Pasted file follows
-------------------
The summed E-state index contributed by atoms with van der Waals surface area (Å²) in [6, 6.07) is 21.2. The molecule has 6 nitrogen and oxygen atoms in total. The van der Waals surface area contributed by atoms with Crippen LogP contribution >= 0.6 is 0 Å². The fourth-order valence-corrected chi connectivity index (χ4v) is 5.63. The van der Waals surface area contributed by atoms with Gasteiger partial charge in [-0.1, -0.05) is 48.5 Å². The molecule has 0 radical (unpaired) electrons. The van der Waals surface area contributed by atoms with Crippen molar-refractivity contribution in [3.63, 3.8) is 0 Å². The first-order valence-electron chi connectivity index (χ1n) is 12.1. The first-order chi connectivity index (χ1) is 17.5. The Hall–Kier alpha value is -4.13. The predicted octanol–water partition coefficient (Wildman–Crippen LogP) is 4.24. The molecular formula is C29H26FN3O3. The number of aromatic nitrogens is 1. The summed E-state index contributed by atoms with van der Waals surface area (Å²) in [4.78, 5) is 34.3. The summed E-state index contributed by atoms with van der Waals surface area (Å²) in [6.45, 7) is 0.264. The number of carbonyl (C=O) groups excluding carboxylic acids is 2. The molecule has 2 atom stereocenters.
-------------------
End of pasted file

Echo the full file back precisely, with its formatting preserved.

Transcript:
The summed E-state index contributed by atoms with van der Waals surface area (Å²) in [6, 6.07) is 21.2. The molecule has 6 nitrogen and oxygen atoms in total. The van der Waals surface area contributed by atoms with Crippen LogP contribution >= 0.6 is 0 Å². The fourth-order valence-corrected chi connectivity index (χ4v) is 5.63. The van der Waals surface area contributed by atoms with Gasteiger partial charge in [-0.1, -0.05) is 48.5 Å². The molecule has 0 radical (unpaired) electrons. The van der Waals surface area contributed by atoms with Crippen molar-refractivity contribution in [3.63, 3.8) is 0 Å². The first-order valence-electron chi connectivity index (χ1n) is 12.1. The first-order chi connectivity index (χ1) is 17.5. The Hall–Kier alpha value is -4.13. The predicted octanol–water partition coefficient (Wildman–Crippen LogP) is 4.24. The molecular formula is C29H26FN3O3. The number of aromatic nitrogens is 1. The summed E-state index contributed by atoms with van der Waals surface area (Å²) in [4.78, 5) is 34.3. The summed E-state index contributed by atoms with van der Waals surface area (Å²) in [6.45, 7) is 0.264. The number of carbonyl (C=O) groups excluding carboxylic acids is 2. The molecule has 2 atom stereocenters.